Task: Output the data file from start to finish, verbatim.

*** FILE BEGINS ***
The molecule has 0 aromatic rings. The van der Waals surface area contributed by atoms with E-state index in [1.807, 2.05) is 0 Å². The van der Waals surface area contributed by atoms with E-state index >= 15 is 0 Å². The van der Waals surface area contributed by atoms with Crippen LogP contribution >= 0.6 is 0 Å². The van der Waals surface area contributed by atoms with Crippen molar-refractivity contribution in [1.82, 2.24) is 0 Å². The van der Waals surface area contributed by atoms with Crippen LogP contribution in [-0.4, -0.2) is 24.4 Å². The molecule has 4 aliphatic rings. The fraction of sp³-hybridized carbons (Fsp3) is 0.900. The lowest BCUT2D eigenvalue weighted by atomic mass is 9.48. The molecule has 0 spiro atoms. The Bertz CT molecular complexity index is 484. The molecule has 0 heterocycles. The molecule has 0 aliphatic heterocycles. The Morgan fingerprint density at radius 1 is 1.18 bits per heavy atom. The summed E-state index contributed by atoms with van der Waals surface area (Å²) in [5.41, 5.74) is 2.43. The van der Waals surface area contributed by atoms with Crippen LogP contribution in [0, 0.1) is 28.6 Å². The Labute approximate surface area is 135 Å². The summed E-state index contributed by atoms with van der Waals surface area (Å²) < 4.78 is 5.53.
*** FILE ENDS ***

The molecule has 0 aromatic rings. The van der Waals surface area contributed by atoms with E-state index in [1.807, 2.05) is 0 Å². The van der Waals surface area contributed by atoms with E-state index >= 15 is 0 Å². The van der Waals surface area contributed by atoms with Crippen LogP contribution >= 0.6 is 0 Å². The van der Waals surface area contributed by atoms with Crippen molar-refractivity contribution in [1.82, 2.24) is 0 Å². The van der Waals surface area contributed by atoms with Crippen LogP contribution in [-0.4, -0.2) is 24.4 Å². The molecule has 4 aliphatic rings. The fraction of sp³-hybridized carbons (Fsp3) is 0.900. The lowest BCUT2D eigenvalue weighted by atomic mass is 9.48. The molecule has 0 spiro atoms. The Bertz CT molecular complexity index is 484. The molecule has 0 heterocycles. The molecule has 0 aliphatic heterocycles. The Morgan fingerprint density at radius 1 is 1.18 bits per heavy atom. The summed E-state index contributed by atoms with van der Waals surface area (Å²) in [5.41, 5.74) is 2.43. The van der Waals surface area contributed by atoms with Crippen LogP contribution in [0, 0.1) is 28.6 Å². The Labute approximate surface area is 135 Å². The summed E-state index contributed by atoms with van der Waals surface area (Å²) < 4.78 is 5.53.